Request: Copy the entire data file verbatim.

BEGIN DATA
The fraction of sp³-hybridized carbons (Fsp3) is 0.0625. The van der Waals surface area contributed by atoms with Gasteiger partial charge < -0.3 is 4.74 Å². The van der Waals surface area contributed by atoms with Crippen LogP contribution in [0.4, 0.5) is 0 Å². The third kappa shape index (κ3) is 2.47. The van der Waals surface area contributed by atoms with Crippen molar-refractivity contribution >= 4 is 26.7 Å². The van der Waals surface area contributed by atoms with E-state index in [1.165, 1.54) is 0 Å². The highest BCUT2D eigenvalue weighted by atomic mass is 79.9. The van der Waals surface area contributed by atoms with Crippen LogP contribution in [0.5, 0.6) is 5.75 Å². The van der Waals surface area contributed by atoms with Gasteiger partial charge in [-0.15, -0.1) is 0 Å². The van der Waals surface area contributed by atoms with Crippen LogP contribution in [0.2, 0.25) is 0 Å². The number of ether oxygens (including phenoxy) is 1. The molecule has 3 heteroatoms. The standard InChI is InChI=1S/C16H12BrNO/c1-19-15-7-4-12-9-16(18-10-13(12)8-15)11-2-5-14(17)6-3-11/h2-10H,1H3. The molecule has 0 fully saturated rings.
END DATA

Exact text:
The fraction of sp³-hybridized carbons (Fsp3) is 0.0625. The van der Waals surface area contributed by atoms with Gasteiger partial charge < -0.3 is 4.74 Å². The van der Waals surface area contributed by atoms with Crippen LogP contribution in [0.4, 0.5) is 0 Å². The third kappa shape index (κ3) is 2.47. The van der Waals surface area contributed by atoms with Crippen molar-refractivity contribution >= 4 is 26.7 Å². The van der Waals surface area contributed by atoms with E-state index in [1.165, 1.54) is 0 Å². The highest BCUT2D eigenvalue weighted by atomic mass is 79.9. The van der Waals surface area contributed by atoms with Crippen LogP contribution in [0.5, 0.6) is 5.75 Å². The van der Waals surface area contributed by atoms with Gasteiger partial charge in [-0.15, -0.1) is 0 Å². The van der Waals surface area contributed by atoms with Crippen LogP contribution in [0.2, 0.25) is 0 Å². The number of ether oxygens (including phenoxy) is 1. The molecule has 3 heteroatoms. The standard InChI is InChI=1S/C16H12BrNO/c1-19-15-7-4-12-9-16(18-10-13(12)8-15)11-2-5-14(17)6-3-11/h2-10H,1H3. The molecule has 0 fully saturated rings.